- COVID-19 and hep C FAQ webpage
- COVID-19 and hep C FAQ PDF
- COVID-19 and hep B FAQ webpage – also in Chinese and Korean
- COVID-19 and hep B FAQ PDF – also in Chinese and Korean
All pages are based on the most up to date information and will be updated frequently.
- The hep C FAQs cover: Hep C and COVID-19; Hep C treatment and COVID-19; Drug use and methadone; COVID-19 and other risks; Liver health and COVID-19; COVID-19 virus and illness
- The hep B FAQs cover: Hep B and COVID-19; Hep B treatment and COVID-19; Hep B vaccination and COVID-19 (people NOT living with hep B); COVID-19 and other risks; Liver health and COVID-19; COVID-19 virus and illness.
Please pass the links along to anyone you know who would find the information useful.
Hepatitis NSW: A snapshot of state-wide DBS collaborations
Live Hep C Free is one of Hepatitis NSW’s flagship programs. The program is focused on making access to healthcare as simple, quick and barrier-free for people living with or at-risk of hep C to access hep C healthcare.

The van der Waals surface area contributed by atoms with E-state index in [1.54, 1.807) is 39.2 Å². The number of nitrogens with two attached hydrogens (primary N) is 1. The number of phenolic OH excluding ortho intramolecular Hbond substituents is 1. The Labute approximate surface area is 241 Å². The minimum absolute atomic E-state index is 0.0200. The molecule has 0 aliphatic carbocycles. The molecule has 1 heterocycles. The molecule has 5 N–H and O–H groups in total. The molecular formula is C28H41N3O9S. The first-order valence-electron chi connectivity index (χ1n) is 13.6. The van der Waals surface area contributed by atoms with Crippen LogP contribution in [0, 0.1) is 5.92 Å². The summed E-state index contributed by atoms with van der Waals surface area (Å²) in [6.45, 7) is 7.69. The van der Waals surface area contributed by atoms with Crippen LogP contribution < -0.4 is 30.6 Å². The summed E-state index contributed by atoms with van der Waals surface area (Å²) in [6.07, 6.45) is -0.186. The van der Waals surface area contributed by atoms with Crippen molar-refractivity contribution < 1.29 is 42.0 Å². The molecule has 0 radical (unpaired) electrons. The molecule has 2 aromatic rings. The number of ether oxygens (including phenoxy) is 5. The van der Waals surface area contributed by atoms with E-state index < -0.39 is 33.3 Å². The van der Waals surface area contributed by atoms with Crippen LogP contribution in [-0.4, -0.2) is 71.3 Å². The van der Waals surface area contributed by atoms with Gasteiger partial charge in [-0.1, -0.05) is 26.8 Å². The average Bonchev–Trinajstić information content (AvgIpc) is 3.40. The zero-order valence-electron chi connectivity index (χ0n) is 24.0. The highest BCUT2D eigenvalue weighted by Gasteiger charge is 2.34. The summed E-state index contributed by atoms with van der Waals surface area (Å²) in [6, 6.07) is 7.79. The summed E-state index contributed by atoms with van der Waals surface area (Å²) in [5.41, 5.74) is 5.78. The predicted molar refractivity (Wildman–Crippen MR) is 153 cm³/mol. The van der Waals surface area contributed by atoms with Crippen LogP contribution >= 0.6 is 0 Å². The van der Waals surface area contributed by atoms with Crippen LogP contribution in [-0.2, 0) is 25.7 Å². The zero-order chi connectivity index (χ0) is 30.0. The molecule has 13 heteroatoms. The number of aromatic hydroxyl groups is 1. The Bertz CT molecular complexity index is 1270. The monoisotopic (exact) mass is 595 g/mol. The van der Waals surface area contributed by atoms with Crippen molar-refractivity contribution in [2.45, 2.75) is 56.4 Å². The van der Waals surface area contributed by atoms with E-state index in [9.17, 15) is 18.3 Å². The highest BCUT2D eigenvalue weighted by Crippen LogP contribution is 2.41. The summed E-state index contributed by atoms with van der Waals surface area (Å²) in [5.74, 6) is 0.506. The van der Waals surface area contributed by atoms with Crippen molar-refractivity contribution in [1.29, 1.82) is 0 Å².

Our NSW-wide team of expert hep C peer workers (people who have experience of living with hep C) work to facilitate access to on-site healthcare in priority settings – residential rehabs, homelessness services, opioid treatment program (OTP) clinics and drug health services, mental health services, community health settings, and outreach settings.
We work with clinical partners across NSW, primarily hepatology nurses, to provide hep C healthcare. Peer workers not only encourage access to on-site healthcare but also offer on-treatment and post-treatment support, persistence in addressing client’s hep C needs, reminders to clients from the nurse, dispelling of myths about treatment, and work to reduce hep C stigma in a service.
Dried blood spot testing (DBS) has become an important addition to the Live Hep C Free program’s efforts to make hep C health as simple and easy to access as possible. DBS has been an option at our longest running outreach sites in Sydney Local Health District – Clinic 36 and Garden Court private OTPs from the start.
Since July last year, the Live Hep C Free program has been delivered in ten LHDs in NSW: Sydney, South Eastern Sydney, South Western Sydney, Western Sydney, Central Coast, Hunter New England, Mid North Coast, Northern NSW and Western and Far Western NSW. Illawarra Shoalhaven and Northern Sydney LHDs were on the cusp of commencement before the COVID-19 shutdown. Approximately 70 service visits have had DBS testing on offer. Where DBS is offered alongside traditional blood draws approximately 10-30% of clients access DBS testing, depending on various factors it can be as high as 80% and 50% is common.